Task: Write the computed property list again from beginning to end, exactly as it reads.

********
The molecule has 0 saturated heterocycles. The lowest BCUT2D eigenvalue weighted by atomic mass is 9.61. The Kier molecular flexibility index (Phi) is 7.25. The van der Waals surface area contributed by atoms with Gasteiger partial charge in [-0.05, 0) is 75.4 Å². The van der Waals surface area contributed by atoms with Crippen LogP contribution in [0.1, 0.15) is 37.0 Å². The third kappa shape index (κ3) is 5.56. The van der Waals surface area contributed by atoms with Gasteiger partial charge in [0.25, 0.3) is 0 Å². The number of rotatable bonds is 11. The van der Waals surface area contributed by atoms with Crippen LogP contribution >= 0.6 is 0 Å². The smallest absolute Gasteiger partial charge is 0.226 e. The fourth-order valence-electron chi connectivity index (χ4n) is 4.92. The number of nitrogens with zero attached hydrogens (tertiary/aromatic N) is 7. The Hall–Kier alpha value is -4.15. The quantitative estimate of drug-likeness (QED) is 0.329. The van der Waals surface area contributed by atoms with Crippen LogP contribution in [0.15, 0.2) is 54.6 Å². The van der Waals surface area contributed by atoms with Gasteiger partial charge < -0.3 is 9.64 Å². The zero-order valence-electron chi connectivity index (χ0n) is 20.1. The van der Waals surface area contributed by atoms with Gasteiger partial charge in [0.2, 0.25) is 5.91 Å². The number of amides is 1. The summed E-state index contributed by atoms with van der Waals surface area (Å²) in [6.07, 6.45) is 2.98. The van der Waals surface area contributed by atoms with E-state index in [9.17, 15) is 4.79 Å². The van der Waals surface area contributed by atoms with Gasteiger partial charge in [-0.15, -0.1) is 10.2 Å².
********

The molecule has 0 saturated heterocycles. The lowest BCUT2D eigenvalue weighted by atomic mass is 9.61. The Kier molecular flexibility index (Phi) is 7.25. The van der Waals surface area contributed by atoms with Gasteiger partial charge in [-0.05, 0) is 75.4 Å². The van der Waals surface area contributed by atoms with Crippen LogP contribution in [0.1, 0.15) is 37.0 Å². The third kappa shape index (κ3) is 5.56. The van der Waals surface area contributed by atoms with Gasteiger partial charge in [0.25, 0.3) is 0 Å². The number of rotatable bonds is 11. The van der Waals surface area contributed by atoms with Crippen LogP contribution >= 0.6 is 0 Å². The smallest absolute Gasteiger partial charge is 0.226 e. The fourth-order valence-electron chi connectivity index (χ4n) is 4.92. The number of nitrogens with zero attached hydrogens (tertiary/aromatic N) is 7. The Hall–Kier alpha value is -4.15. The quantitative estimate of drug-likeness (QED) is 0.329. The van der Waals surface area contributed by atoms with Crippen LogP contribution in [0.15, 0.2) is 54.6 Å². The van der Waals surface area contributed by atoms with Gasteiger partial charge < -0.3 is 9.64 Å². The zero-order valence-electron chi connectivity index (χ0n) is 20.1. The van der Waals surface area contributed by atoms with Gasteiger partial charge in [0.2, 0.25) is 5.91 Å². The number of amides is 1. The summed E-state index contributed by atoms with van der Waals surface area (Å²) in [6.07, 6.45) is 2.98. The van der Waals surface area contributed by atoms with E-state index in [9.17, 15) is 4.79 Å². The van der Waals surface area contributed by atoms with Gasteiger partial charge in [-0.15, -0.1) is 10.2 Å².